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Re: single stairs. For any building there should be a way out if the stairs are on fire. If there isn't a second staircase (and elevators are not safe in a fire), then the only option is to go out through a window. If you cannot rely on there being a firetruck with a ladder, then the Canadian two-storey limit makes sense, as jumping from higher than two stories is likely to cause serious injuries or kill.

If you can rely on the firetruck getting to you before the fire - and that means a combination of using fire-safe materials and having integrated alarms (reducing the time to the truck arriving) and fire-suppression systems (holding back the fire for longer), then you can safely have a single staircase up to the height of a firetruck ladder. Ladders on standard firetrucks run to about the equivalent of the tenth floor, so that should be the height limit for a single-stair building.

If you want higher then you should have to create a permanent endowment for the fire department sufficient to provide a truck with a longer ladder capable of reaching the top storey of your building and to replace that truck every six years.

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Have rents in the Bay Area decreased? If not, isn’t Matt’s victory lap premature? Do we really know how the new legislation will play out once the lawyers get involved?

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I’ll kick in $50 for a plaque at the triangle house: “At this site on [date], the YIMBY movement was born . . .”

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We need to push for inclusionary zoning in other areas besides high-cost blue states, too.

In Texas, where I live, areas with good schools often use deed restrictions to prevent people from building smaller and more affordable housing units within them. This perpetuates racial and economic segregation and locks lower- and middle-income families out of the best public schools.

I imagine the same thing happens throughout the South. I know of several municipalities that "seceded" from the main city in their metro area to form their own school districts after schools were integrated.

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I agree with some of the proposed solutions, but I have always thought the diagnosis of the root cause was mostly bad, e.g., "Homeowners benefit from scarcity and strong local veto, homeowners care a lot about land use issues."

I have *never* heard anyone say they did not want more housing because *supply/demand* would make it worth less than it is. That would be N, not NIMBY. And most people are not looking more than 1/2 mile from where they area anyway. It's NIM Back Yard, not NIM City. Rather, they think not-unreasonably that if their house in a 1/4 acre community is flanked by two new 4-unit buildings, it will make their house look worse to people who want a home in a 1/4 acre community compared to the other homes.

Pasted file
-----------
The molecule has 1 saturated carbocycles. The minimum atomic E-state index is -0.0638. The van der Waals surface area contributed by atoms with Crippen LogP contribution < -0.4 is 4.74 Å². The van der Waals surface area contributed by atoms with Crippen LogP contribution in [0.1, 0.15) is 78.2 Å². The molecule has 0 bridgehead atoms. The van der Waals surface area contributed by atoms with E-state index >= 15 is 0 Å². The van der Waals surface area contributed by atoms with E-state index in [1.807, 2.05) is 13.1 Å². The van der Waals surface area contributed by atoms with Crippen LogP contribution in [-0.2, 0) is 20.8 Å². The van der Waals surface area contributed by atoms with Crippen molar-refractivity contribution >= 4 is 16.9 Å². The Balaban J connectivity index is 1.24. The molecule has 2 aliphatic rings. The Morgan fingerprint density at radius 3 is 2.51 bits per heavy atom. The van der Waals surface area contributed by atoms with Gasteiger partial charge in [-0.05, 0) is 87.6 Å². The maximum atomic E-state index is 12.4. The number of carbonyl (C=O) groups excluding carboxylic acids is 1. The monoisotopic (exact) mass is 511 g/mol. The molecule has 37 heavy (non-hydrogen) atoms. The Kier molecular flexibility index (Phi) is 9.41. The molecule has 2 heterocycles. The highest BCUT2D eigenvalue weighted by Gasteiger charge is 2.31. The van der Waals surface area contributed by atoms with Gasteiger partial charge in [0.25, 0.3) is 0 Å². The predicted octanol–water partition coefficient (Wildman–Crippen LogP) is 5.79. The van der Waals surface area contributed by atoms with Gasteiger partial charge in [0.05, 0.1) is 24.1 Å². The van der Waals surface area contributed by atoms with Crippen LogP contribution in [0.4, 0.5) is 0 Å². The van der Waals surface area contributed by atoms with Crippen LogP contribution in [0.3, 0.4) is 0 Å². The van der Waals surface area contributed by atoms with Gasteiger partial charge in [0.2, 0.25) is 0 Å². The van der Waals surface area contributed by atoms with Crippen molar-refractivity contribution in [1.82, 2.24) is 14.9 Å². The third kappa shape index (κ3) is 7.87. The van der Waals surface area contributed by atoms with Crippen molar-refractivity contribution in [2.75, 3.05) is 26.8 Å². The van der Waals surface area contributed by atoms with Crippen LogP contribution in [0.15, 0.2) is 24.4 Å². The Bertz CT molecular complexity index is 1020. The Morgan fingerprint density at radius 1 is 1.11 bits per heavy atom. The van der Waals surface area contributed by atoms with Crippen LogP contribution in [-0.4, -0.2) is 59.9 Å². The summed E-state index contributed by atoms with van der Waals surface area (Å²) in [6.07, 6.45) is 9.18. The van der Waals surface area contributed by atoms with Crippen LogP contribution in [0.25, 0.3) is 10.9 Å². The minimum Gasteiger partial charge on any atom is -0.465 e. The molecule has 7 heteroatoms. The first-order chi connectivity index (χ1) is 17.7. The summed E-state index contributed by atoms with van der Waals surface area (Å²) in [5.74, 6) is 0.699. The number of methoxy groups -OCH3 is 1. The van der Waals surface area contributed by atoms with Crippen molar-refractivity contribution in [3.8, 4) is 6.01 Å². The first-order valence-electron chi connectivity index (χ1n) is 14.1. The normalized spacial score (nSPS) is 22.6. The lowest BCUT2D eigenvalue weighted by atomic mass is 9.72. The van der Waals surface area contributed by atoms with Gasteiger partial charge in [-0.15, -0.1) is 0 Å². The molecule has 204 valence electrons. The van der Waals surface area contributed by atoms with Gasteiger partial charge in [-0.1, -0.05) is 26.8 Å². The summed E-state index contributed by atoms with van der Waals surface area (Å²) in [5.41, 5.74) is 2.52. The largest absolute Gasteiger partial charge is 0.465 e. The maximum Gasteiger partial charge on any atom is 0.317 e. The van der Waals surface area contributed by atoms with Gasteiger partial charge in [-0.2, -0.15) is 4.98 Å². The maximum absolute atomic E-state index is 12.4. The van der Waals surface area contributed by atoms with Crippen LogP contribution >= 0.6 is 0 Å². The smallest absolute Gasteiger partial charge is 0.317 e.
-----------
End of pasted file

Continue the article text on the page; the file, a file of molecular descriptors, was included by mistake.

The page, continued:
Many homeowners look at their home as a 30+-year investment and think moving sucks. So they are conservative in the don't want change, because if they wanted something different, they probably would not have moved there in the first place. Many specifically choose a type of community related to density. A friend chose a 2-acre community because he's a homebody who wanted trees, lots of space, and few neighbors. My wife and I chose a 1/4 acre community because it was the balance of density we wanted. Another friend lives in Boston's dense South End and is a foodie and likes a bunch of restaurants to walk to.

Exaggerated, of course, but imagine a billionaire decided to mess with Matt Y and bought all the property except his in a 50 yard radius (or 100, or 200) of his DC townhouse, demolished everything else, and raised corn and chickens. Would he thnk, "food is good, and the new housing scarcity in my area will make my home more valuable"?

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I'd love to hear the YIMBY perspective on Houston. I just moved away from near there after 24 years. Houston has no zoning laws and was able to annex most of its surburban areas due to laws set in place years ago. You would think it would be a free-for-all but actually has evolved very well over the time I was there. Its issues have to due with infrastructure due to expolsive growth and the impact of its climate (heat and storms). A comparison to Dallas would be interesting, as it has tougher zoning laws, but way more flexible than San Francisco, and has been better at building its light rail system. Both eventually will run out of land, but I think Houston will be in better shape due to the flexibility it has to adapt. I think a YIMBY/NIMBY discussion for Texas would be helpful as what is happening in California now will be going on there in the near future. It's already too late for Austin.

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"San Francisco Bay Area Renters Federation (SFBARF)"

I feel like they could have workshopped this a bit more -- why Federation and not Coalition, Alliance, Union, Organization, or basically any other word that didn't start with "f"?

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You outlined the legislative successes of the YIMBY movement in California over the last decade. But do we have data on the effectiveness of these new policies on housing costs, homelessness, economic growth, or any other relevant metric reflecting the aims of these policies??

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Broadening zoning rules is important but the problem is deeper and wider than that. Take a simple thing like suburban design. Curvy roads, curved sidewalks, cull-de-sacs, etc. Why is this so ubiquitous? Many suburban cities have grown to a point that what they desire the most is a good old fashion downtown.

But their land planning isn’t set up with the typical grid street design. So they get some fancy developer to build them a faux downtown with a commercial core surrounded by dense housing and gradually getting less dense as you get away from the core. These developments are fine. But they’re not the downtowns people are looking for. Grid streets, mixed uses, high density.

Don’t fall for the developers who sell you with “We will bring in the Cheesecake Factor”. Oh wow we’ll be just like downtown Boulder or Austin or whatever college town you enjoy strolling around in - if we can get the Cheesecake Factory. No, no you won’t.